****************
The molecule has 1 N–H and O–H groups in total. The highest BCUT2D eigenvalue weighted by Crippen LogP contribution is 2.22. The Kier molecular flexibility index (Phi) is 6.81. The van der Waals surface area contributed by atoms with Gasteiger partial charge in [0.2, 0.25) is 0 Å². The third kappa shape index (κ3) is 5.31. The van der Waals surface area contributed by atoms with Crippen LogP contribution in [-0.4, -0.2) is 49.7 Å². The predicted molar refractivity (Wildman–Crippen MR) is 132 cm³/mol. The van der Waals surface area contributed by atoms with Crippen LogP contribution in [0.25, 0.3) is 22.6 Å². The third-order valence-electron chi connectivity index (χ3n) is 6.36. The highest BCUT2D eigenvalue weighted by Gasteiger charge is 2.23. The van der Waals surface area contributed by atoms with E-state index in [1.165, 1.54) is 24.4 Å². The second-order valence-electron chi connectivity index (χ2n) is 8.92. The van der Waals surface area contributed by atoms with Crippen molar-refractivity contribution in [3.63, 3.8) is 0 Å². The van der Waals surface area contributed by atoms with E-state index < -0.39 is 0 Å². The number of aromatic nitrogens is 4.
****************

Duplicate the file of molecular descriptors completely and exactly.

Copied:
The molecule has 1 N–H and O–H groups in total. The highest BCUT2D eigenvalue weighted by Crippen LogP contribution is 2.22. The Kier molecular flexibility index (Phi) is 6.81. The van der Waals surface area contributed by atoms with Gasteiger partial charge in [0.2, 0.25) is 0 Å². The third kappa shape index (κ3) is 5.31. The van der Waals surface area contributed by atoms with Crippen LogP contribution in [-0.4, -0.2) is 49.7 Å². The predicted molar refractivity (Wildman–Crippen MR) is 132 cm³/mol. The van der Waals surface area contributed by atoms with Crippen LogP contribution in [0.25, 0.3) is 22.6 Å². The third-order valence-electron chi connectivity index (χ3n) is 6.36. The highest BCUT2D eigenvalue weighted by Gasteiger charge is 2.23. The van der Waals surface area contributed by atoms with E-state index in [1.165, 1.54) is 24.4 Å². The second-order valence-electron chi connectivity index (χ2n) is 8.92. The van der Waals surface area contributed by atoms with Crippen molar-refractivity contribution in [3.63, 3.8) is 0 Å². The van der Waals surface area contributed by atoms with E-state index < -0.39 is 0 Å². The number of aromatic nitrogens is 4.